Wednesday, May 22, 2013

"Mommy, I Want to Talk to You About Your Attitude"

A couple weeks ago, my seven-year-old daughter was trying every trick she could think of to delay going to bed. You must understand that this is unusual for her. Since she was a baby, she has always been a very good sleeper. Once she adjusted to her “big girl bed”, she has really given me very little trouble in that area. In fact, tonight I tucked her into bed and then went to get a quick shower. She was dead to the world by the time I got out.

But that night….What in the world was going on? I’m not really all that concerned with why she was fighting sleep that night. Maybe her nap that day had been especially restful and satisfying, and she simply wasn’t tired. I’m OK with that.

What was especially interesting, though, was how the whole thing ended up. I’d gone to bed and was finishing off the night reading. My daughter slipped into my room and sat cross-legged on my bed. She said very seriously, “Mommy, I want to talk to you about something important."

My first instinct was to take this as yet another ploy to delay bedtime, and firmly direct her back to her bed. For some reason, though, I chose instead to hear her out. I put down my Kindle and gave her my undivided attention.

“OK, what do you want to talk about?” I asked.

"I want to talk to you about your attitude,” she replied.

It was all I could do to suppress an amused grin at little squirt taking her mom to task about an attitude problem. But she was so serious. Something deep inside told me to be careful not to shut her down. So I listened. Although I could have interrupted her with a million and one reasons to justify myself and show her where she was wrong, I chose to truly listen.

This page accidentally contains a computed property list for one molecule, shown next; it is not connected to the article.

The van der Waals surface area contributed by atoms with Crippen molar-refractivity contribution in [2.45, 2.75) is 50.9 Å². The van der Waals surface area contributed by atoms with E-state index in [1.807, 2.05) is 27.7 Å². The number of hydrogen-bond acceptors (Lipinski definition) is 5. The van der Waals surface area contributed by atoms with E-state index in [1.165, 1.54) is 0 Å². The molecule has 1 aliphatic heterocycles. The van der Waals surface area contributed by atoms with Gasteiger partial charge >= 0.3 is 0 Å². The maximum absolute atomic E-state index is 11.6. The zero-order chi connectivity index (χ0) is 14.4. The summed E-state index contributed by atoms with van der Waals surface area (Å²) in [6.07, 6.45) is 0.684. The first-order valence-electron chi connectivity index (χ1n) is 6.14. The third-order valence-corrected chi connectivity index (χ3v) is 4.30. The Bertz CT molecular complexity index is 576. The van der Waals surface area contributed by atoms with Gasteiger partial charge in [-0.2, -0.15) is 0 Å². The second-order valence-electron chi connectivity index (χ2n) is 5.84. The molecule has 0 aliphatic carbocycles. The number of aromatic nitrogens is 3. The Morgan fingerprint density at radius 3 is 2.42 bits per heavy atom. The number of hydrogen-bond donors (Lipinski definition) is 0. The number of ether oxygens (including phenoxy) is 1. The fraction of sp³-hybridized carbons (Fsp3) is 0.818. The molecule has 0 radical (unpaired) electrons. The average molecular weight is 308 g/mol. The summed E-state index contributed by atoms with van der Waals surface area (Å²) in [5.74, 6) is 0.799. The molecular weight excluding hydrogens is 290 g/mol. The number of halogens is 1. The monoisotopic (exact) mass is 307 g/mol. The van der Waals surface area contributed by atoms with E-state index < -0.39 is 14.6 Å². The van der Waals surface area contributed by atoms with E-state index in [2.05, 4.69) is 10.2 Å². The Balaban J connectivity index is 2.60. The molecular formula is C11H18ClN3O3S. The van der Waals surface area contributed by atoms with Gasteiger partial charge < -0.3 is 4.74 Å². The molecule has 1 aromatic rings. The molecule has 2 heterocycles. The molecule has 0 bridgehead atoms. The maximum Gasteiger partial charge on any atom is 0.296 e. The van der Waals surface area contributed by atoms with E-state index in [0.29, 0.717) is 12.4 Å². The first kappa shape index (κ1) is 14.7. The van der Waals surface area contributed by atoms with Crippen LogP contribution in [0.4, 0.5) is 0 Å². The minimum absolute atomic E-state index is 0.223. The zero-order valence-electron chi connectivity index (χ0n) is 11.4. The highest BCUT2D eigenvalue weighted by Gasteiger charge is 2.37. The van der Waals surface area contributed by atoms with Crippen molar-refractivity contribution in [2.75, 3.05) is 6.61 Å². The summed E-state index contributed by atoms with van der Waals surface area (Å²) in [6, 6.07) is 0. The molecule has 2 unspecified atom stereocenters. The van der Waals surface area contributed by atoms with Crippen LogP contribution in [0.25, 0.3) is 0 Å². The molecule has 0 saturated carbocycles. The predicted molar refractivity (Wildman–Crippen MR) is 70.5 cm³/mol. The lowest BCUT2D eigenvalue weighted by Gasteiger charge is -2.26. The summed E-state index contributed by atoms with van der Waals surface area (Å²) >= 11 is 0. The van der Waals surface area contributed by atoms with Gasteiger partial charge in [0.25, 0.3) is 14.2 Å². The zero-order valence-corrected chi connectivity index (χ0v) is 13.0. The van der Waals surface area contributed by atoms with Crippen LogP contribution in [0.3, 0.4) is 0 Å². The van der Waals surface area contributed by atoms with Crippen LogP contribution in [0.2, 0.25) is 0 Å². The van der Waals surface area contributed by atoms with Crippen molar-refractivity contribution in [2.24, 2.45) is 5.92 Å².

What was her complaint? According to my daughter, I raise my voice too often. I yell too much. According to her, I get “all crazy”.  Now, I’m not sure what exactly constitutes getting “all crazy”, especially since it seems that what most parents would classify as simply a firm voice seems to count as “yelling” to her.

If I am totally honest, though, I do admit that I use a raised voice more often than I like. I also admit that the raised voice is rarely effective. Instead, it does more to blow off some of my own stress than it does to shape, teach, and guide my daughter’s actions.

So, how did I handle my seven-year-old’s “attitude check” lecture? I admitted that I probably did raise my voice too much. I admitted that doing this was wrong. Period.

However, little squirt has some behaviors of her own that also need to be dealt with. She has developed a tendency to completely ignore me when I say it is time to do something. Here is how a typical interaction might go. 

“Rachel, it’s time to put away your toys and do your math.” (calm, sweet voice) 

"Just a minute or two.” (preoccupied) 

“OK. I'll give you two more minutes to finish what you are doing, but then you need to clean up.” (still calm)

(Two minutes later.) 

“It really is time to put away your toys and do your math.” (more firm) 

“Wait, Mommy. Just WAIT!”

“Rachel, it is time! Put it away NOW!” (stress level rising) 

“I’m almost done. Just wait!” (still busily playing)